Do plants think? Can a fungus ‘know’? And is it just or right to uproot an ivy that has ‘chosen’ to entwine itself around a tree trunk?
One might expect a group of academics and the people who work with them to engage in a little ‘shop talk’, even on a nature walk, but it was the enthusiasm and passion with which Marshal Giovanni Susini communicated his knowledge about the botanical inhabitants of the natural forest reserve Vallombrosa that sparked appreciation for the above inquiries and prompted some playful debate on neurobiology and human-plant ethics.
Marshall Susini, who has worked at Vallombrosa with the Carabinieri Forestale for twenty-two years, explained that when he started as a young officer, he mainly focused on being able to identify the plants and animals of the area. ‘Now,’ he says, ‘when I go into the forest I’m always wondering about how they get along, how they behave, how they interact with each other.’
The guided visit at Vallombrosa started with a tour of the historic monastery on the site, founded by Benedictine monks in 1036. Don Marco, a member of the monastic community there, took the group through the structure, explaining the art and furnishings of the abbey’s church, cloister, refectory, and original kitchen. He also described the daily routine of members of the order, which is organized around the activities of work, prayer and study.
The choice to situate the abbey high in the woods of Pratomagno not only permitted the type of simple, meditative life espoused by the order, but it also gave them an activity: cultivating and working the abies alba, or European white fir. This tree not only yields a valued wood, but its seed is an essential ingredient in the fir brandy produced and sold by the monks.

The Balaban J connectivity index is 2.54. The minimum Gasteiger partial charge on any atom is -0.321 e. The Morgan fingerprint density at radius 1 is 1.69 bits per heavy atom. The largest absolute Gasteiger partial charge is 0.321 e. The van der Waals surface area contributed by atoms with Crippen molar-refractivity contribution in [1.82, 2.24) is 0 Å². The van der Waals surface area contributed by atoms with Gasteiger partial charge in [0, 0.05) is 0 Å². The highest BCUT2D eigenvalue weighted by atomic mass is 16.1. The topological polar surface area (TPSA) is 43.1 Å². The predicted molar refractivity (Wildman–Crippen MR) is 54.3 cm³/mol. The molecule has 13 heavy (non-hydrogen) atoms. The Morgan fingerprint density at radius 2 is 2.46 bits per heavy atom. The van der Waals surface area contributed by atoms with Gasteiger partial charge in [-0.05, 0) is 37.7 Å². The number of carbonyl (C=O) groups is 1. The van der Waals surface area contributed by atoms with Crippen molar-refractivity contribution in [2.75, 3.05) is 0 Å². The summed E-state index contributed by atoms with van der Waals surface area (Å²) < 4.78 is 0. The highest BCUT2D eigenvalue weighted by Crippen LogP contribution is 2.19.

The day of nature, art and history was organized for the group of 50 EUI members by the office of Secretary General Vincenzo Grassi. ‘This initiative,’ Grassi explained, ‘was originally designed by Ambassador Schioppa Narrante, but unfortunately he did not have the chance to realize it.’ The Secretary General, who participated in the trip along with President Renaud Dehousse and a mix of researchers, fellows, professors and staff members, found the day rewarding for a number of reasons. ‘It raises the sense of community,’ he said. ‘It was an opportunity for a diverse group of EUI members to spend the day together.’ In remarks that were echoed by the other participants, he also underscored the importance of appreciating the natural beauty of the region. ‘Immersed in their work, EUI members often confine themselves to the Florence area, which is full of its own beauty and treasures. This was a chance for them to get out and see the beautiful landscape away from the city.’
The visit, which was possible thanks to the kind collaboration of the Comando Regione Carabinieri Forestale, our close neighbours at the ‘Poggiolo’, also pleased the Secretary General because it brought the Institute’s international community in touch with the Italian authorities in a positive way. ‘The welcome we received today from Colonel Carlo Chiavacci and Marshall Susini overcomes stereotypes one might hear about Italians. Their knowledge about and dedication to the forest and monastery were clear and appreciated by everyone.’
Xiaohang Chen, a first-year researcher in LAW, shared the Secretary General’s enthusiasm. ‘I came along because I wanted to meet a mix of people from the Institute, and I also wanted to come close to nature.’ Now in Italy after six years of study in Beijing, a walk in the fresh air and high altitude of Vallombrosa was a welcome change from his daily routine of reading and study in the EUI Library.
Jose Juan Perez Melendez, Max Weber Fellow, and Anna Coda, the Departmental Coordinator of the History Department, both found their walk through the Arboretum to be most enjoyable. ‘The corporal’s passion for the topic was so obvious,’ Coda remarked. ‘I think the trip was a fantastic idea!’